Review: 'Boeing, Boeing' by Connecticut Theatre Company

Nancy Sasso Janis

  • OnStage Connecticut Critic
  • Connecticut Critics Circle

“So, through some retro humor and farce, let’s remember our past and move forward into the future.” - Johnny Revicki and Duane Campbell

New Britain, CT - Duane Campbell and Johnny Revicki co-directed the play entitled ‘Boeing, Boeing’ at Connecticut Theatre Company in New Britain. In their “Message from the Co-captains,” the two acknowledge the humor of this farce set in the swinging sixties. The duo also discuss the misogyny of the decade and bemoan its treatment of women. They conclude, “The men start this day thinking they’re outsmarting these ladies, using them for their amusement, and yet by the end of the night, all four women end up in a better situation than they had at sunrise. This was a bright spot, a glimmer that at least one man, playwright Marc Camoletti, had his head on straight in the 60s.”

The entire action of the play does indeed take place in one day in the flat of Bernard (played by Steffon Sampson) located near Orly Airport in Paris. An employee of the airport has supplied Bernard with the names of beautiful “air hostesses” and now he has become engaged to three of them. Along with his housekeeper Berthe (played to perfection by Mary Roane,) he must maintain a carefully coordinated schedule to avoid having the three women run into each other at his beautifully decorated apartment. The speed of the newest planes being built by Boeing wreaks havoc on the juggling of the three very different fiancees for both Bernard and his old friend Robert (played ever so well by Damian Dominguez.)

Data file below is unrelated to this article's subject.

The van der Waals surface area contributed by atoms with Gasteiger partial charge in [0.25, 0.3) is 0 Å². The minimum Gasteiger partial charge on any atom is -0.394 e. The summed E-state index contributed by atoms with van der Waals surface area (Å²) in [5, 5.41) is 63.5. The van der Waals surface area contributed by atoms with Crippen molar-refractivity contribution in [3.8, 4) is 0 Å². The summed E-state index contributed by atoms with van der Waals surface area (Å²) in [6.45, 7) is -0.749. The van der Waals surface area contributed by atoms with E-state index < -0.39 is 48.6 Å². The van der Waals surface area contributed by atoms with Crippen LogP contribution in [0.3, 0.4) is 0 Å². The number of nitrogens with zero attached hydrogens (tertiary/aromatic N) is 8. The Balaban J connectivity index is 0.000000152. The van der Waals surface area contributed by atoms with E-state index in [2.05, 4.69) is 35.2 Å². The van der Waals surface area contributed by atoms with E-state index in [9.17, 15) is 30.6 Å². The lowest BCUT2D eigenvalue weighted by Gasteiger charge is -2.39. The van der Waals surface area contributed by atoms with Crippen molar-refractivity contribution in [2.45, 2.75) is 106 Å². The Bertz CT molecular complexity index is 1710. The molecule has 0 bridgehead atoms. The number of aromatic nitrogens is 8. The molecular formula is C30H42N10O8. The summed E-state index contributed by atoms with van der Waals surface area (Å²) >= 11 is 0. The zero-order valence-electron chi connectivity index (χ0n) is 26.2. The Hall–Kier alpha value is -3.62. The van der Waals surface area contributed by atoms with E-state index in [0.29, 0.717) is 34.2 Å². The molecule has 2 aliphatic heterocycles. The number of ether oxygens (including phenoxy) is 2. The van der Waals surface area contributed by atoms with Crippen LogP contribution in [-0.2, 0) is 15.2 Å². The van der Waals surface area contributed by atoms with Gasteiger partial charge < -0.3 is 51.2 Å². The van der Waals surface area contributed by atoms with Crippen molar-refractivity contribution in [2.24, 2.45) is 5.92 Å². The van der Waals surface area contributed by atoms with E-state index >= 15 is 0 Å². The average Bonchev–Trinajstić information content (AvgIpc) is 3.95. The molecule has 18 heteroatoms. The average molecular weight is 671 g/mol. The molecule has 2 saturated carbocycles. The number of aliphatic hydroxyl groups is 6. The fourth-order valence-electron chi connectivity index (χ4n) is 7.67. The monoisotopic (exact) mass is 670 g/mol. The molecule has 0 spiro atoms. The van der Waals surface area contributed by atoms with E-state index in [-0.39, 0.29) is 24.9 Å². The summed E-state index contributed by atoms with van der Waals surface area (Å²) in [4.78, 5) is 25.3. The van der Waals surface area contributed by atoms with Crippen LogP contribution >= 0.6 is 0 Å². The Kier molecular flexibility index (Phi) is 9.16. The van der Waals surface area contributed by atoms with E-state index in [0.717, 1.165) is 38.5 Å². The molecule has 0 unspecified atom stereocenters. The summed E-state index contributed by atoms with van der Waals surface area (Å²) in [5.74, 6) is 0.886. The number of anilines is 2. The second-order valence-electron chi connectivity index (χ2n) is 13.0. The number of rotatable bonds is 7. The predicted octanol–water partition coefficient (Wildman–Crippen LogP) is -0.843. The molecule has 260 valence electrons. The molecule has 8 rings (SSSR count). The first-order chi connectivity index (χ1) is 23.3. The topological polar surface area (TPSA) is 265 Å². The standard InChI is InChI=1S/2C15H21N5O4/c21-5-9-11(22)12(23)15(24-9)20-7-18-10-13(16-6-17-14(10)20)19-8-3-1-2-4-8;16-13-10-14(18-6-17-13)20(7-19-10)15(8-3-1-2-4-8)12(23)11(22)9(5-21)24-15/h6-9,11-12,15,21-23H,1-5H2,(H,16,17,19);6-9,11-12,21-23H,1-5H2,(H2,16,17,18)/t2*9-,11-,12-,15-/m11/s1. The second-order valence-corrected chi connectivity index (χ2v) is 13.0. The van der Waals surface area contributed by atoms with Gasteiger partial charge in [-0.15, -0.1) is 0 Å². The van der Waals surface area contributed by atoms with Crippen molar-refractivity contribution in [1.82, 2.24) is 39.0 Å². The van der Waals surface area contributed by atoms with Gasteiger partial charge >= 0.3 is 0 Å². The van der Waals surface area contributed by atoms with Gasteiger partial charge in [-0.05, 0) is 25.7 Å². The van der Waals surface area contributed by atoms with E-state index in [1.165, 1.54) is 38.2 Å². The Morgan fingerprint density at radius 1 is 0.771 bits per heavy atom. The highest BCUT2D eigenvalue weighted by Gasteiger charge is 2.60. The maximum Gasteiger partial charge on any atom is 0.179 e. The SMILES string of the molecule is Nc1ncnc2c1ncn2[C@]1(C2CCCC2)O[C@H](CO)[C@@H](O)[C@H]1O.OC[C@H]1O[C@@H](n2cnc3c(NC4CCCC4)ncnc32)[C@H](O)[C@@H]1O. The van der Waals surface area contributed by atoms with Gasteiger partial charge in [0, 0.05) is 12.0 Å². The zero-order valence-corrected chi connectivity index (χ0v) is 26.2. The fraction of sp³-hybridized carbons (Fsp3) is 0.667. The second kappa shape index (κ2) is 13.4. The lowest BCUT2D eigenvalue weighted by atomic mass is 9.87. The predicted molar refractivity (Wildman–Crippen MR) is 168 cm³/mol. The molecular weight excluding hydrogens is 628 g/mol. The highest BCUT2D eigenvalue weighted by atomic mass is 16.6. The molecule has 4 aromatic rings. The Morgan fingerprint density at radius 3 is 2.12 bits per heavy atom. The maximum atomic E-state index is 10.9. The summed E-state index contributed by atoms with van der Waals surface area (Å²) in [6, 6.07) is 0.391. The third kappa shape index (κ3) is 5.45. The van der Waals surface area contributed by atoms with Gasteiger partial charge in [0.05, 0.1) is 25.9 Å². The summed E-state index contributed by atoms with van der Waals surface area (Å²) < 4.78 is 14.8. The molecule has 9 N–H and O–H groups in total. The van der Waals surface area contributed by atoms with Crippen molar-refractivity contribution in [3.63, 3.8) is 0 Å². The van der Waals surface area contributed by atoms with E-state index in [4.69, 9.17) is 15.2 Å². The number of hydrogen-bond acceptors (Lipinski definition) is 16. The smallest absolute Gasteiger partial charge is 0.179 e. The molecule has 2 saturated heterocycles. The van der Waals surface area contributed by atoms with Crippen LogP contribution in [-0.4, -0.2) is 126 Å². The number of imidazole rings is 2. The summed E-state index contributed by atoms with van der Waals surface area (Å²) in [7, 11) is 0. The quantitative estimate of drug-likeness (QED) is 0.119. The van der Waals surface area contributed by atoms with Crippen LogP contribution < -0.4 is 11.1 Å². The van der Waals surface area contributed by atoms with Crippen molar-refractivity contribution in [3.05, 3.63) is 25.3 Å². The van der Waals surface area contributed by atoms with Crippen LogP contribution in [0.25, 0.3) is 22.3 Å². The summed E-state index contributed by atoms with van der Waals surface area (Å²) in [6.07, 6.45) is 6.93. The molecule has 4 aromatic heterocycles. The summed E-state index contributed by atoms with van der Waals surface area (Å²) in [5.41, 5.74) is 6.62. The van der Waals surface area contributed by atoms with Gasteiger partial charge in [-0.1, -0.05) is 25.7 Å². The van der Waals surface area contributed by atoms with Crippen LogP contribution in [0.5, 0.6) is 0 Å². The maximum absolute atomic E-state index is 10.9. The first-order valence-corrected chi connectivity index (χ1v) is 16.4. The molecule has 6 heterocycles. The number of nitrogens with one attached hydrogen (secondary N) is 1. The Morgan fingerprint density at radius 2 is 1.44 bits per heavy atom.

The three young women are identifiable by the primary colors of their uniforms and their distinct accents. In the blue of Alitia is Gabriella, played with Italian intensity by the brunette Laura Bailey. Gloria, who flies in TWA red, hails from New York and is brought to life convincingly by the beautiful Brooke Ferguson. A 2015 CCSU graduate, Ms. Ferguson had an accent that made me smile. Wearing the yellow of Lufthansa was the acting CTC president Erin Campbell, in her first non-musical production since the age of 11. Ms. Campbell brought the comic timing of the fabulous Michelle Gotay, with whom she bears a striking resemblance, to the role of Gretchen. She pretty much stole every scene in which she appeared. 
Ms. Dominguez made his CTC debut as the fast-thinking best friend of Robert. Originally from Georgia, this actor relocated to Hartford, CT for a costume apprenticeship at Hartford Stage. As such has been involved in the construction of the excellent costumes for ‘Anastasia’ at Hartford Stage, as well as costumes for ‘Fiddler on the Roof,’ ‘Beautiful’ and (wait for it…) ‘Hamilton’ on Broadway. 

Speaking of costumes, the audience for the Saturday of closing weekend have a special appreciation for the weight of a character’s wardrobe because the air conditioning in the venue ceased to work. It was uncomfortable for all of the audience members, so one can only imagine how difficult it was for Mr. Dominguez in his sweater and Ms. Roane in several layers. Mr. Sampson as the harried Parisian bachelor did not have to pretend to sweat when the traffic in his apartment got tangled. 

The set for ‘Boeing, Boeing’ was probably the best one I have ever seen at CTC. I loved the initial “G” (which worked for all three fiancees) hanging on the wall, the mod primary colors accents that matched their uniforms, and the small beanbag chairs that served as props, as did the large blow-up globe. Congratulations to technical director/set designer Michael J. Bane on a job well done. Costumes by Rose Masselli Morse for her fourth show with CTC were perfectly appropriate despite the temperature on the stage. There was a bit of choreography by Kristen Norris for the curtain call. 

I am sorry that I wasn’t able to see this fine production in New Britain until the closing weekend, but I was glad that I was able to fit it in. Next up at CTC is ‘Sweeney Todd’ opening on October 14, followed by the return of ‘The Christmas Schooner’ in early December. 

Pictured: The cast of 'Boeing, Boeing' at CTC Photo courtesy of CTC